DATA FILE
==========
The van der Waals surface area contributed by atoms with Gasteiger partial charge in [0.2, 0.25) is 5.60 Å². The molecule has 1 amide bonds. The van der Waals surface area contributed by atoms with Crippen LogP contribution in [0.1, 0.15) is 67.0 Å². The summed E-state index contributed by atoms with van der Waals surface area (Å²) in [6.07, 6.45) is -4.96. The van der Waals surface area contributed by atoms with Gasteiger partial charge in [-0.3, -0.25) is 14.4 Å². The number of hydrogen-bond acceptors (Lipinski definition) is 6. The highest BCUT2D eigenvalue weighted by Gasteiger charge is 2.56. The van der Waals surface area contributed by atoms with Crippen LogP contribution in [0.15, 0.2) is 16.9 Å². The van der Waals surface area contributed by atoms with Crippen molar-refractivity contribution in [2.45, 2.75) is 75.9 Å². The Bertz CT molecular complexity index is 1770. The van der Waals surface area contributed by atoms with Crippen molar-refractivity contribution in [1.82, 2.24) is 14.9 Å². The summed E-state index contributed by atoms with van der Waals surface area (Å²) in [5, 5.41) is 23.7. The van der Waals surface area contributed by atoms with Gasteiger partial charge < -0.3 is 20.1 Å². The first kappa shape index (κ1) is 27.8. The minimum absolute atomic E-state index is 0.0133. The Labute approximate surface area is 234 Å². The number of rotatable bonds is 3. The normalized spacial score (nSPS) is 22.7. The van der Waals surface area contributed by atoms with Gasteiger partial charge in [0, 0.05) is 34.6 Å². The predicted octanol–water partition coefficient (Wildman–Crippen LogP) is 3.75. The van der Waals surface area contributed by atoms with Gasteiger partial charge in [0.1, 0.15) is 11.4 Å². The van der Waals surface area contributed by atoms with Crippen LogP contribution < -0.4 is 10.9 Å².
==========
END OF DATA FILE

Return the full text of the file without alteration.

The van der Waals surface area contributed by atoms with Gasteiger partial charge in [0.2, 0.25) is 5.60 Å². The molecule has 1 amide bonds. The van der Waals surface area contributed by atoms with Crippen LogP contribution in [0.1, 0.15) is 67.0 Å². The summed E-state index contributed by atoms with van der Waals surface area (Å²) in [6.07, 6.45) is -4.96. The van der Waals surface area contributed by atoms with Gasteiger partial charge in [-0.3, -0.25) is 14.4 Å². The number of hydrogen-bond acceptors (Lipinski definition) is 6. The highest BCUT2D eigenvalue weighted by Gasteiger charge is 2.56. The van der Waals surface area contributed by atoms with Crippen LogP contribution in [0.15, 0.2) is 16.9 Å². The van der Waals surface area contributed by atoms with Crippen molar-refractivity contribution in [2.45, 2.75) is 75.9 Å². The Bertz CT molecular complexity index is 1770. The van der Waals surface area contributed by atoms with Crippen molar-refractivity contribution in [1.82, 2.24) is 14.9 Å². The summed E-state index contributed by atoms with van der Waals surface area (Å²) in [5, 5.41) is 23.7. The van der Waals surface area contributed by atoms with Gasteiger partial charge < -0.3 is 20.1 Å². The first kappa shape index (κ1) is 27.8. The minimum absolute atomic E-state index is 0.0133. The Labute approximate surface area is 234 Å². The number of rotatable bonds is 3. The normalized spacial score (nSPS) is 22.7. The van der Waals surface area contributed by atoms with Gasteiger partial charge in [0, 0.05) is 34.6 Å². The predicted octanol–water partition coefficient (Wildman–Crippen LogP) is 3.75. The van der Waals surface area contributed by atoms with Gasteiger partial charge in [0.1, 0.15) is 11.4 Å². The van der Waals surface area contributed by atoms with Crippen LogP contribution < -0.4 is 10.9 Å².